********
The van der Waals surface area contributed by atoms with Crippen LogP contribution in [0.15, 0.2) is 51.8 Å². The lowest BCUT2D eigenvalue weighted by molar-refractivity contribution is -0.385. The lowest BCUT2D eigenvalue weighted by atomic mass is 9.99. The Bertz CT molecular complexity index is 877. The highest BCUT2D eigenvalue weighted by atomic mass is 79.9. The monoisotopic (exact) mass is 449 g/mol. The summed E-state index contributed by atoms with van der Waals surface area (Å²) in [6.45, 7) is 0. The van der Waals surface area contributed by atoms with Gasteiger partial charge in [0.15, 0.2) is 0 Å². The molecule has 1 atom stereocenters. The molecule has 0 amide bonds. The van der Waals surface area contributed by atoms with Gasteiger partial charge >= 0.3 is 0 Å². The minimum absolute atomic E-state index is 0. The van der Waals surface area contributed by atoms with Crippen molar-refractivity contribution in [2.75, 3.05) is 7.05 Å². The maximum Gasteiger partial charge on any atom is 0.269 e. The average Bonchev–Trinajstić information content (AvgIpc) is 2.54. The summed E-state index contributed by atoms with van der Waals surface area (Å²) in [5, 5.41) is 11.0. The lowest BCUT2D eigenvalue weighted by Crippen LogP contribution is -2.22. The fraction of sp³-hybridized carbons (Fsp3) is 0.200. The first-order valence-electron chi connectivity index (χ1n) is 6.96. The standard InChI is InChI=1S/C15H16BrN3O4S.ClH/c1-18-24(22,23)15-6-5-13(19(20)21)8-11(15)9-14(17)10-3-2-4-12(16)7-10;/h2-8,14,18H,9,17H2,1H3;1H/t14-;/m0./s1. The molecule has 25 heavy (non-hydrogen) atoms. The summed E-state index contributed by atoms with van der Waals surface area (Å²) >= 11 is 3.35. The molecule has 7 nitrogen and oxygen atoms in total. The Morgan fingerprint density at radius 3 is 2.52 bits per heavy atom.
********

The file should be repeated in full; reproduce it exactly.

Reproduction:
The van der Waals surface area contributed by atoms with Crippen LogP contribution in [0.15, 0.2) is 51.8 Å². The lowest BCUT2D eigenvalue weighted by molar-refractivity contribution is -0.385. The lowest BCUT2D eigenvalue weighted by atomic mass is 9.99. The Bertz CT molecular complexity index is 877. The highest BCUT2D eigenvalue weighted by atomic mass is 79.9. The monoisotopic (exact) mass is 449 g/mol. The summed E-state index contributed by atoms with van der Waals surface area (Å²) in [6.45, 7) is 0. The van der Waals surface area contributed by atoms with Gasteiger partial charge in [0.15, 0.2) is 0 Å². The molecule has 1 atom stereocenters. The molecule has 0 amide bonds. The van der Waals surface area contributed by atoms with Gasteiger partial charge >= 0.3 is 0 Å². The minimum absolute atomic E-state index is 0. The van der Waals surface area contributed by atoms with Crippen molar-refractivity contribution in [2.75, 3.05) is 7.05 Å². The maximum Gasteiger partial charge on any atom is 0.269 e. The average Bonchev–Trinajstić information content (AvgIpc) is 2.54. The summed E-state index contributed by atoms with van der Waals surface area (Å²) in [5, 5.41) is 11.0. The lowest BCUT2D eigenvalue weighted by Crippen LogP contribution is -2.22. The fraction of sp³-hybridized carbons (Fsp3) is 0.200. The first-order valence-electron chi connectivity index (χ1n) is 6.96. The standard InChI is InChI=1S/C15H16BrN3O4S.ClH/c1-18-24(22,23)15-6-5-13(19(20)21)8-11(15)9-14(17)10-3-2-4-12(16)7-10;/h2-8,14,18H,9,17H2,1H3;1H/t14-;/m0./s1. The molecule has 25 heavy (non-hydrogen) atoms. The summed E-state index contributed by atoms with van der Waals surface area (Å²) >= 11 is 3.35. The molecule has 7 nitrogen and oxygen atoms in total. The Morgan fingerprint density at radius 3 is 2.52 bits per heavy atom.